The Scripture passages above contain two terms in common and one term that is similar but not exactly the same word. In both passages, the word hope is the same greek elpis/elpida, which means hope, expectation, trust, confidence and the word glory is the same greek doxēs, which means honor, renown; glory, an especially divine quality, the unspoken manifestation of God, splendor. The other term that the passages share that is slightly different is the word inheritance. To the Ephesians, Paul used the word kléronomias, which means possessions viewed in one sense as present, in another as future; a share, participation. In this, Paul was describing the believers as God’s inheritance. We are His, now and for eternity, and we bring Him delight accordingly. However, in the Colossians passage, Paul uses the word apokeimenēn, which means to be laid away, be laid up in store. This is the same word Jesus used to describe what the wicked servant did with his talent—he tucked it away, laid it up in the ground for later, as it was.

In essence, God’s glory is our inheritance, already enough, and guaranteed for us to receive on the other side of eternity, which is also what gives us joyful endurance here on this side of eternity while we wait. 

Let me explain it once more, now that we have all of that greek context to help us understand:

According to Paul, as followers of Jesus we have tucked away for us an inheritance, which is God in all of His glory and splendor, and this is our hope—the brain oxygen that sustains us today with joy because of what we know is guaranteed for us in eternity.  In addition, we are God’s inheritance, which also delights Him, and fills us with energizing hope just knowing that He treasures us.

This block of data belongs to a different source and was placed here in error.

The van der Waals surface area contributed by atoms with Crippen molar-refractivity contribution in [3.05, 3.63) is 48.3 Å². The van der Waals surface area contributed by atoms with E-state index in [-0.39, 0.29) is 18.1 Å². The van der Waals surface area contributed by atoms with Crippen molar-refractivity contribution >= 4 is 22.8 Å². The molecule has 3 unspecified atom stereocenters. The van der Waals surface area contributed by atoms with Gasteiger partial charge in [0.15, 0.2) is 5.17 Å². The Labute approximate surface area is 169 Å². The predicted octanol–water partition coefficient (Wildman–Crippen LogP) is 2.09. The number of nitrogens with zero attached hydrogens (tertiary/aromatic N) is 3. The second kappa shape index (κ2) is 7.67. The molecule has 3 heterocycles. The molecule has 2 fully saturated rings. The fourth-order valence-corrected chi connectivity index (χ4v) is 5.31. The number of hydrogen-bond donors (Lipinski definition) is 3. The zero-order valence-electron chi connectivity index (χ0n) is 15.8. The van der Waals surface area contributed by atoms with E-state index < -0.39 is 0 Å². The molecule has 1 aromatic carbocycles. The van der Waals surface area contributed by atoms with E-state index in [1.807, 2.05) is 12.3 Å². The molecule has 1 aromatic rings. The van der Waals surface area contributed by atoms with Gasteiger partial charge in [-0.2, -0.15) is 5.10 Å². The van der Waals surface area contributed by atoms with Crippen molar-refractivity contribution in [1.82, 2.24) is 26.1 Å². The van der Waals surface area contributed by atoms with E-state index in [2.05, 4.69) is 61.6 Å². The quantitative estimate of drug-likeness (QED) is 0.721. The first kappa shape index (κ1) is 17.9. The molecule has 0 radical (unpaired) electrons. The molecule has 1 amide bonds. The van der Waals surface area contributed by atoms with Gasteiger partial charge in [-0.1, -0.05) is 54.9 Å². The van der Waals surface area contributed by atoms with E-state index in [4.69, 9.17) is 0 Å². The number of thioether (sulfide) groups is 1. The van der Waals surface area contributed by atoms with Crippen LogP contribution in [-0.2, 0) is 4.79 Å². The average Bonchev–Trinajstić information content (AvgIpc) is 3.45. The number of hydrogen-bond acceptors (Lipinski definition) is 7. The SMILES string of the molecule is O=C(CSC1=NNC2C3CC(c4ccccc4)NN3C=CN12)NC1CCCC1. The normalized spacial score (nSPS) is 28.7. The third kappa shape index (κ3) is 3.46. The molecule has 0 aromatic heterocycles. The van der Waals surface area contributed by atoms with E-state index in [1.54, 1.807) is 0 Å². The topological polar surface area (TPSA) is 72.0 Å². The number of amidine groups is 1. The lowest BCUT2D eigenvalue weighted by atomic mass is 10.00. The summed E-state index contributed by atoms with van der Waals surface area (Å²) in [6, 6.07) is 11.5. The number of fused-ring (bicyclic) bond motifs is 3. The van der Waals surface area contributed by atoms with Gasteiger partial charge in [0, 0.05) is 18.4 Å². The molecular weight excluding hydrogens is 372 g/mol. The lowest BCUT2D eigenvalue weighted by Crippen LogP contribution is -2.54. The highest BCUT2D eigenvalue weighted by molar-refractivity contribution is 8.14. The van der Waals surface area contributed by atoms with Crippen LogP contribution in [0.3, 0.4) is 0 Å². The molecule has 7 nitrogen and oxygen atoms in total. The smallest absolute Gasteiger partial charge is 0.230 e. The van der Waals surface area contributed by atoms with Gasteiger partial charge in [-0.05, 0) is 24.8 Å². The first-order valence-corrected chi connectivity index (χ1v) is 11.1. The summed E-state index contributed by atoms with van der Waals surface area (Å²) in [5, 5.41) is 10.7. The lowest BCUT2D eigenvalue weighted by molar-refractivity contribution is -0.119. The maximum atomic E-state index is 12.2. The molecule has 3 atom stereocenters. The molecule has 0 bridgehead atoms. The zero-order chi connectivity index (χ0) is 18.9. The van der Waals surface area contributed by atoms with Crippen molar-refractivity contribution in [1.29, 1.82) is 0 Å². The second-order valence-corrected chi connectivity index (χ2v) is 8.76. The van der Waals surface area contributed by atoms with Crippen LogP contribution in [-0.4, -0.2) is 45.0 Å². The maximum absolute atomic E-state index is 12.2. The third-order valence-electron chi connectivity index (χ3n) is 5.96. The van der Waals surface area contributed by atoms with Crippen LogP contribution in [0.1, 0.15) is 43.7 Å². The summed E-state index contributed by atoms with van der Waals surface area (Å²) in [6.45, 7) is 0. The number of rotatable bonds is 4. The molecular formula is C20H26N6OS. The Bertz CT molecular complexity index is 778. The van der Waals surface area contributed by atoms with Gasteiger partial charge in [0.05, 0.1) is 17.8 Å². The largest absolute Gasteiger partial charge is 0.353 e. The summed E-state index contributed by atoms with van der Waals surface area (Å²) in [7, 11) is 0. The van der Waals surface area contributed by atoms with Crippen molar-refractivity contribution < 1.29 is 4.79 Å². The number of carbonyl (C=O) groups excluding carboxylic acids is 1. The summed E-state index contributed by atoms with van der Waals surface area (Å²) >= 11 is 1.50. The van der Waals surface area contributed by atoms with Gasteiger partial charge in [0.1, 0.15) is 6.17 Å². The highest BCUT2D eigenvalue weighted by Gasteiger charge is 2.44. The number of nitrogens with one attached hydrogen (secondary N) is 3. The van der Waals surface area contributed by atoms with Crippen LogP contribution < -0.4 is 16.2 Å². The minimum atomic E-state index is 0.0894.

I often find myself getting caught up in the distractions of this world, forgetting that my treasure is laid up in heaven and His name is Jesus, as well as forgetting that I am His treasure, which He is in the process of preparing, making me holy and glorious for the day I will see His face. Car troubles, gas prices, utility bills, doctor visits, and what to fix for dinner often crowd out any illuminating thoughts of God or the heavenly treasures He has in store for me. It’s no wonder my hope fades as my mind is dulled. 

Have you been there too lately, Sweet Reader? Then these passages penned centuries ago are just for you today. Let Paul’s words sink deep into your heart and drink deep of the fountain of hope found there. Let your imagination be ignited with power and excitement. Your thirst can be quenched and your joy can overflow now because of what is in store for you someday. It is God’s very glory—His riches bestowed that will never be spent and never need to be earned. He is your inheritance and You are His. Interest rates and appreciation need not apply, for it is already infinite. 

Hope How-to: Take a few moments to dump your brain onto a piece of paper: everything you’re worried or concerned or anxious about, everything that holds too much real estate in your mind. Fold up the paper and hand it across the table to Jesus. Take a fresh piece of paper and write down some of the gifts you have today and some of the gifts of glory you’re hoping for in eternity. Ask the Holy Spirit to show you what it is to walk in imaginative hopefulness and explosive joy as He gets you ready for that day when you enter God’s glory forever. 

Prayer: Sweet Spirit, I pray that you will minister powerfully in the mind of my Reader today. Fill her with delight at the thought of the glorious inheritance to come. Let the hope sustain her like oxygen today. Blow her mind with excitement and fill her imagination with the delight laid up in store for her, and let all of today’s mundane troubles fade into a blur as she focuses solely on Your love and glory. Amen.

If you’re finding hope here in my Nest, I’d be honored if you would slip your email into the subscription box today. I promise not to spam your inbox, and you’ll receive a FREE printable Daily Guide to Hope so that you can have more hope and less worry every day.

With love from my Nest,